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Sobering 2050 weather reports are dispatches from a warmer world

Screen capture of imagined 2050 weather report from Brazil. 

The World Meteorological Organization (WMO) is taking a new approach to engage the public on climate change: invite television weather forecasters around the world to release weather reports from the year 2050. The reports, which can be viewed here, are based on climate science and provide a frightening visual of what life could be like in a few short decades if the world continues emitting greenhouse gases at current levels.

These videos are being launched throughout September in the lead-up to the U.N. Climate Summit in New York later this month. Over 100 Heads of State, including President Barack Obama, will gather on September 23 to discuss global action on climate change. Though the Summit is not an official U.N. negotiation, leaders will make key announcements about steps their countries will take to mitigate climate change. The summit is expected to build momentum leading up to the U.N. Conference of Parties (CoP) in Paris at the end of 2015, where a new global climate change agreement may emerge.

Many avenues exist to cut global greenhouse gas emissions but not all of them are beneficial at the community level. As global discussions on climate change mitigation progress, community-level adaptation must also be emphasized. Communities will experience the direct impacts of climate change on their economies and infrastructure—including flooding, drought, storms and volatile temperatures—and therefore must begin to adapt now to prepare for the climate of 2050. In addition, community-based, decentralized energy systems will be necessary to reduce greenhouse gas emissions. A strong global climate change agreement may reduce overall greenhouse gas emissions, but it will not prevent extreme weather events as a result of the warming that has already occurred.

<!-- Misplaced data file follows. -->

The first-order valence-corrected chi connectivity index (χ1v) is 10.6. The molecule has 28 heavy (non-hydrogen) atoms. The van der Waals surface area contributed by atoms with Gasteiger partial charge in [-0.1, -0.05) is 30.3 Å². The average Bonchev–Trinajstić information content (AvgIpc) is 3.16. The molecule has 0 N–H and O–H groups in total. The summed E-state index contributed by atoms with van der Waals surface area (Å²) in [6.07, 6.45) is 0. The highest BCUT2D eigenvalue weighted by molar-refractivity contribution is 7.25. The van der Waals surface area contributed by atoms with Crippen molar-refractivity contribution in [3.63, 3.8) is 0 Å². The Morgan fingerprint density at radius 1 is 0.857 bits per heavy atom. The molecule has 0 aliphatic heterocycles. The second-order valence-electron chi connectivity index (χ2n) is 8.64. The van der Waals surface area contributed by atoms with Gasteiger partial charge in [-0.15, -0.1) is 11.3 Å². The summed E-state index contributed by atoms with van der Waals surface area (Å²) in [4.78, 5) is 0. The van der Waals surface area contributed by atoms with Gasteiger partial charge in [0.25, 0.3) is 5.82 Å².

Most recently, the U.S. Weather Channel released a mock weather report for the WMO series highlighting a hurricane submerging Miami’s South Beach, a killer heat wave in Chicago, and a persistent “mega-drought” in the Southwest. This kind of reporting, though speculative, gives us a glimpse of what we can expect as climate change causes weather to become more extreme and more erratic. U.N.-level discussions about cutting global greenhouse gas emissions and building low-carbon economies are urgently needed, but communities need to convene their own discussions on how to prepare for the climate change impacts on their infrastructure, businesses, public institutions, families and daily living.  

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